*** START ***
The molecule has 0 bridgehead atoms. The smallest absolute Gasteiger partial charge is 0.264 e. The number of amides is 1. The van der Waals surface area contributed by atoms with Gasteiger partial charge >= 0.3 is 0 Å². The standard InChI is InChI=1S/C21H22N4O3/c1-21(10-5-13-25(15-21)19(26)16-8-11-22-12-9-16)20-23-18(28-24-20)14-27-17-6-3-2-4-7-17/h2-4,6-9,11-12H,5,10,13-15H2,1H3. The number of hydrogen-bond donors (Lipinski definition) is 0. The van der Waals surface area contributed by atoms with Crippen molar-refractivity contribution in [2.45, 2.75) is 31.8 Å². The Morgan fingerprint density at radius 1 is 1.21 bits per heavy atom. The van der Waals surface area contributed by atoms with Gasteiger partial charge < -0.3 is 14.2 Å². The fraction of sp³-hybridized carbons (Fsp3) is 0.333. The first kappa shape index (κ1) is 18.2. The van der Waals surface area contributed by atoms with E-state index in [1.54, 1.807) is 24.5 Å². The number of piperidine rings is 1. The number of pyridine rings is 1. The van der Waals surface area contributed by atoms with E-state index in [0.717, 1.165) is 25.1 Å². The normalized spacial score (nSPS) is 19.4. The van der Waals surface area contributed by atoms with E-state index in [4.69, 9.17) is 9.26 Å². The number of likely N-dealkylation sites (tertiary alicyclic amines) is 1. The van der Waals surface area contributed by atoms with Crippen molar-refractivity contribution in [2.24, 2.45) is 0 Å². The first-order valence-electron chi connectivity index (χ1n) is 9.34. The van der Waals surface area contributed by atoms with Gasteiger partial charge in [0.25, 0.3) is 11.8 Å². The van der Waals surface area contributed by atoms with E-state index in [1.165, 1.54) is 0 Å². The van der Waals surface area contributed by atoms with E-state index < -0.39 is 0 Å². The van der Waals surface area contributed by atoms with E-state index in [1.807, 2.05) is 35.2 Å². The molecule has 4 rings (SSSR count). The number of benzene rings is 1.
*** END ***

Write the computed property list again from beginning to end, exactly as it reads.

The molecule has 0 bridgehead atoms. The smallest absolute Gasteiger partial charge is 0.264 e. The number of amides is 1. The van der Waals surface area contributed by atoms with Gasteiger partial charge >= 0.3 is 0 Å². The standard InChI is InChI=1S/C21H22N4O3/c1-21(10-5-13-25(15-21)19(26)16-8-11-22-12-9-16)20-23-18(28-24-20)14-27-17-6-3-2-4-7-17/h2-4,6-9,11-12H,5,10,13-15H2,1H3. The number of hydrogen-bond donors (Lipinski definition) is 0. The van der Waals surface area contributed by atoms with Crippen molar-refractivity contribution in [2.45, 2.75) is 31.8 Å². The Morgan fingerprint density at radius 1 is 1.21 bits per heavy atom. The van der Waals surface area contributed by atoms with Gasteiger partial charge < -0.3 is 14.2 Å². The fraction of sp³-hybridized carbons (Fsp3) is 0.333. The first kappa shape index (κ1) is 18.2. The van der Waals surface area contributed by atoms with E-state index in [1.54, 1.807) is 24.5 Å². The number of piperidine rings is 1. The number of pyridine rings is 1. The van der Waals surface area contributed by atoms with E-state index in [0.717, 1.165) is 25.1 Å². The normalized spacial score (nSPS) is 19.4. The van der Waals surface area contributed by atoms with E-state index in [4.69, 9.17) is 9.26 Å². The number of likely N-dealkylation sites (tertiary alicyclic amines) is 1. The van der Waals surface area contributed by atoms with Crippen molar-refractivity contribution in [2.24, 2.45) is 0 Å². The first-order valence-electron chi connectivity index (χ1n) is 9.34. The van der Waals surface area contributed by atoms with Gasteiger partial charge in [0.25, 0.3) is 11.8 Å². The van der Waals surface area contributed by atoms with E-state index in [1.165, 1.54) is 0 Å². The van der Waals surface area contributed by atoms with E-state index < -0.39 is 0 Å². The van der Waals surface area contributed by atoms with E-state index in [1.807, 2.05) is 35.2 Å². The molecule has 4 rings (SSSR count). The number of benzene rings is 1.